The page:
You should keep your records for at least 22 months after the end of the tax year the tax return is for.
If you send your 2013 to 2014 tax return online by 31 January 2015, keep your records until at least the end of January 2016.
Tax returns sent after the deadline
You should keep your records for at least 15 months after you sent the tax return.
Income from employment
You should keep documents about your pay and tax, including:
- your P45 - if you leave your job, this shows your pay and tax to the date you left
- your P60 - if you’re in a job on 5 April, this shows your pay and tax for the tax year
- form P11D - this shows your expenses and benefits, like a company car or health insurance
- certificates for any Taxed Award Schemes
- information about any redundancy or termination payment
You should also keep details of any other income or benefits from your job, including:
- any tips received (unless your employer pays them through the ‘tronc’ system, which means they will have deducted tax already)
- benefits you get in connection with your job from someone other than your employer, like meal vouchers
- any lump sum payments not included on your P60 or P45, like incentive payments or ‘golden hellos’ (payments you get to encourage you to take a new job)
If you’ve had to pay for things like tools, travel or specialist clothing for work, you may be able to claim for these to reduce the tax you’ll have to pay. You need to keep a record of these so you can include them in your tax return.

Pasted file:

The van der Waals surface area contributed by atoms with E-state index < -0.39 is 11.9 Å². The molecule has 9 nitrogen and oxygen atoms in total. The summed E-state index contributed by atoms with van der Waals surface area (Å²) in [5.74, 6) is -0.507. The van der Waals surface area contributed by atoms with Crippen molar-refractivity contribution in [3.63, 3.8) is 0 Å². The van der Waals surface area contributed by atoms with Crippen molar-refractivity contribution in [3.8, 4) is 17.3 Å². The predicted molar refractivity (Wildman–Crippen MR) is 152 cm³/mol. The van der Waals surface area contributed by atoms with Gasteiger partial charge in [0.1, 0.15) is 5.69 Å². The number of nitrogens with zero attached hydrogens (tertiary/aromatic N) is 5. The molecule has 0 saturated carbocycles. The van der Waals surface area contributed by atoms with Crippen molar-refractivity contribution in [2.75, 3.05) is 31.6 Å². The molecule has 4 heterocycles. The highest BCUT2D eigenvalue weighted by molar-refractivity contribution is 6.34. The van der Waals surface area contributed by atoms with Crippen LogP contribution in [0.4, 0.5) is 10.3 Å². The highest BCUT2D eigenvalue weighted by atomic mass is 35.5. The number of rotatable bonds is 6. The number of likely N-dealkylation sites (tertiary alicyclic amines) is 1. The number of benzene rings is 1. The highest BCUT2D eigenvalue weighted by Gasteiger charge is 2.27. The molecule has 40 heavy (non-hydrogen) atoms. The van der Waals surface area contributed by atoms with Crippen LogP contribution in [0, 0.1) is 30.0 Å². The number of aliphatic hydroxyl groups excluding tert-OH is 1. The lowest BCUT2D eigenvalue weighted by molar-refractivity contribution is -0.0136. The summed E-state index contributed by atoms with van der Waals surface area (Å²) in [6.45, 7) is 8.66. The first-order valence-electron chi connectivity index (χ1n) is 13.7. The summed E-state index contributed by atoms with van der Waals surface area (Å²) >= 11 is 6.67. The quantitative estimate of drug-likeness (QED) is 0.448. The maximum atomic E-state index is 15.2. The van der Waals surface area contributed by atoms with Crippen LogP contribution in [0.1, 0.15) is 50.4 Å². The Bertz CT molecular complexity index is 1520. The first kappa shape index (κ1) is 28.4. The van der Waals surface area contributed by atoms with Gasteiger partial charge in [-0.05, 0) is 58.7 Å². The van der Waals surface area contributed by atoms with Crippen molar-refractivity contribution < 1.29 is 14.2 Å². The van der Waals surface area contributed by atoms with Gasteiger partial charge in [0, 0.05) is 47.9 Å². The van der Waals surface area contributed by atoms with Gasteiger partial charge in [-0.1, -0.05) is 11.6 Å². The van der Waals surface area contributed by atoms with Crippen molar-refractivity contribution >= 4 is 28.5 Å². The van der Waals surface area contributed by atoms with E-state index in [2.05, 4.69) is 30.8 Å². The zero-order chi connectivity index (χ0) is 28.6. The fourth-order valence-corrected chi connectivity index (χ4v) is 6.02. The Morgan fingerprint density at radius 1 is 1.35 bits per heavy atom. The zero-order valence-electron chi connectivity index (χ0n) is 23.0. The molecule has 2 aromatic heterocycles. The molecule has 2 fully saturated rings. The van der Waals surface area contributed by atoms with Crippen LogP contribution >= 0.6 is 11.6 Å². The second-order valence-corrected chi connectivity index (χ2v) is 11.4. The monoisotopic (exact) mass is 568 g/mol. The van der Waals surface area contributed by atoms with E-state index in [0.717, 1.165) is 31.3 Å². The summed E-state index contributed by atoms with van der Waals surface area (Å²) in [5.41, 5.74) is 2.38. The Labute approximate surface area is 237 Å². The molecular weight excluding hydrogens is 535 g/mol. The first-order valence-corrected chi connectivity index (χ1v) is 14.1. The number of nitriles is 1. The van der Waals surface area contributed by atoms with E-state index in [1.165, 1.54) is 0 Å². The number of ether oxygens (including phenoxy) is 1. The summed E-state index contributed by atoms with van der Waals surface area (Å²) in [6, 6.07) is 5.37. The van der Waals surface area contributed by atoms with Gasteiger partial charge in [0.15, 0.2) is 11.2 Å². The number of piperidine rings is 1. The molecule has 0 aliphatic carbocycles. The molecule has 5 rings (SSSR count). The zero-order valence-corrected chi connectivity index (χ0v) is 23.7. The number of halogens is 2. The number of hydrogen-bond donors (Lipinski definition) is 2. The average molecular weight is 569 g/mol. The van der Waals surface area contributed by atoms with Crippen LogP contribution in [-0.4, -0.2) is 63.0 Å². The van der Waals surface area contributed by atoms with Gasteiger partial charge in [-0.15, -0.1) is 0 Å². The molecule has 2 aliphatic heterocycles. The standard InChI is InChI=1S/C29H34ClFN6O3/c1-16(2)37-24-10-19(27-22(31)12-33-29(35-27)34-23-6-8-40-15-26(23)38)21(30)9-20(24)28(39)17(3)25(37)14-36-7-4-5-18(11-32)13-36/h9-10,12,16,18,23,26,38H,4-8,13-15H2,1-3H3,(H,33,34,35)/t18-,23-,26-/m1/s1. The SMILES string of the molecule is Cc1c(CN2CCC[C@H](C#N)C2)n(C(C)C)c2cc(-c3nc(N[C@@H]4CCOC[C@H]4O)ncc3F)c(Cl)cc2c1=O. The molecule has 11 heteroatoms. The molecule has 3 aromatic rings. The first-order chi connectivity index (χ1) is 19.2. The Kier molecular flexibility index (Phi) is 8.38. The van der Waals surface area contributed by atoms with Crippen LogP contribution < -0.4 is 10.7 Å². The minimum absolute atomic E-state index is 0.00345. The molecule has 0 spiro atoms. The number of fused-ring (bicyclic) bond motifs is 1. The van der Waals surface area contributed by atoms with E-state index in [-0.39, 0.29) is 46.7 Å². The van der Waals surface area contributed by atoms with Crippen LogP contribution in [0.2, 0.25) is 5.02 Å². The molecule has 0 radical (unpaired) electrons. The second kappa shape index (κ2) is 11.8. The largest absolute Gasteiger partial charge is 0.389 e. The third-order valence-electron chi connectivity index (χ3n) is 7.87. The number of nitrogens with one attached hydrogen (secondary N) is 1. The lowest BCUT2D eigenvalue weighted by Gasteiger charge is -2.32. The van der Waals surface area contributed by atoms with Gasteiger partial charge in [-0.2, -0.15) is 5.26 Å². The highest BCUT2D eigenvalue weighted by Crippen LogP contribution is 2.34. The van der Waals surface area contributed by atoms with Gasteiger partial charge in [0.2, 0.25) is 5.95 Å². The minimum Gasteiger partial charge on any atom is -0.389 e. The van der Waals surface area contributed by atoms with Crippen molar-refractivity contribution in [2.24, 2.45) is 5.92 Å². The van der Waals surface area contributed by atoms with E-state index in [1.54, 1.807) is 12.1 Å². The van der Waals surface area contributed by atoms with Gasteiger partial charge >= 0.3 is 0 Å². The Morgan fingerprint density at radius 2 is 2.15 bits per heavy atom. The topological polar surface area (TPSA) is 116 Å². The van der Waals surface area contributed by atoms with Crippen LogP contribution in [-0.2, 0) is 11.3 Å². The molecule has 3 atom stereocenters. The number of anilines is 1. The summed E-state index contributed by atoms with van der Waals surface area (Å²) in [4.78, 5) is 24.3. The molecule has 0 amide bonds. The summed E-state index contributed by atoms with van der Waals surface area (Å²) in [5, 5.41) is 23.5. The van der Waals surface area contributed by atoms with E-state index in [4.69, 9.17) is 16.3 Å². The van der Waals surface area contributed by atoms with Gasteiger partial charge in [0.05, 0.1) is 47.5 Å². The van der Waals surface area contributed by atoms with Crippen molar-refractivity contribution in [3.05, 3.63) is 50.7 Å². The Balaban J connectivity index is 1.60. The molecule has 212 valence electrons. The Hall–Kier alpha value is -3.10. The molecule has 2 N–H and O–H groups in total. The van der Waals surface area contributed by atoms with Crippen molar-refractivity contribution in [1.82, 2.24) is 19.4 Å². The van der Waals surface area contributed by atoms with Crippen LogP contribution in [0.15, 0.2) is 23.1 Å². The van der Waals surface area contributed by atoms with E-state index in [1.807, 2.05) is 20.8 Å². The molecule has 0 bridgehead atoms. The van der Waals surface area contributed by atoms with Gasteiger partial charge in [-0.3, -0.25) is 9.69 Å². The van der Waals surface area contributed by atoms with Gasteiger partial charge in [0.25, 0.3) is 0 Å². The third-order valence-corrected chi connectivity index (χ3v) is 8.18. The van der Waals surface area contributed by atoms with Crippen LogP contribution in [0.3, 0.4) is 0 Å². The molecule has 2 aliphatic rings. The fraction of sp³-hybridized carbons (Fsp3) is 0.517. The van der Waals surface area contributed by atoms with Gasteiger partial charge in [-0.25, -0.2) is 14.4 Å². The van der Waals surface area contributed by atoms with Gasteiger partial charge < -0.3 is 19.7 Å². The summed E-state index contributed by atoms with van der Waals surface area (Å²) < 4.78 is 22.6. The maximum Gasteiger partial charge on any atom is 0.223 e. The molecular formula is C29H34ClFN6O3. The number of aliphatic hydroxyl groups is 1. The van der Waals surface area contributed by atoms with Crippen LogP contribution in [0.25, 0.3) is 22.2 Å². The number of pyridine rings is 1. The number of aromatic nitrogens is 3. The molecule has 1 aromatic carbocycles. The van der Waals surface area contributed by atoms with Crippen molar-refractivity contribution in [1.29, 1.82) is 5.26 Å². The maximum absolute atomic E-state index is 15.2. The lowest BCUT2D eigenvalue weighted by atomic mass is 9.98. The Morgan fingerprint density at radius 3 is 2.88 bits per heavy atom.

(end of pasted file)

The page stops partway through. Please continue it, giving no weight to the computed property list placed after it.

You should keep any documents relating to:
- social security benefits
- Statutory Sick Pay
- Statutory Maternity, Paternity or Adoption Pay
- Jobseeker’s Allowance
Income from employee share schemes or share-related benefits
You should keep:
- copies of share option certificates and exercise notices
- letters about any changes to your options
- information about what you paid for your shares and the relevant dates
- details of any benefits you’ve received as an employee shareholder
You need to keep records if you have to send HM Revenue and Customs (HMRC) a Self Assessment tax return.
You’ll need your records to fill in your tax return correctly. If HMRC checks your tax return, they may ask for the documents.
You must also keep records for business income and outgoings if you're self-employed.
How to keep your records
There are no rules on how you must keep records. You can keep them on paper, digitally or as part of a software program (like book-keeping software).
HMRC can charge you a penalty if your records aren't accurate, complete and readable.
Lost or destroyed records
Try to get copies of as much as you can, eg ask banks for copies of statements, suppliers for duplicate invoice etc.
You can use 'provisional' or 'estimated' figures if you can’t recreate all your records. You must use the ‘Any other information’ box on the tax return to say that this is what you’re doing.
'Provisional' means you'll be able to get paperwork to confirm your figures later. 'Estimated' means you won't be able to confirm the figures.
You may have to pay interest and penalties if your figures turn out to be wrong and you haven't paid enough tax.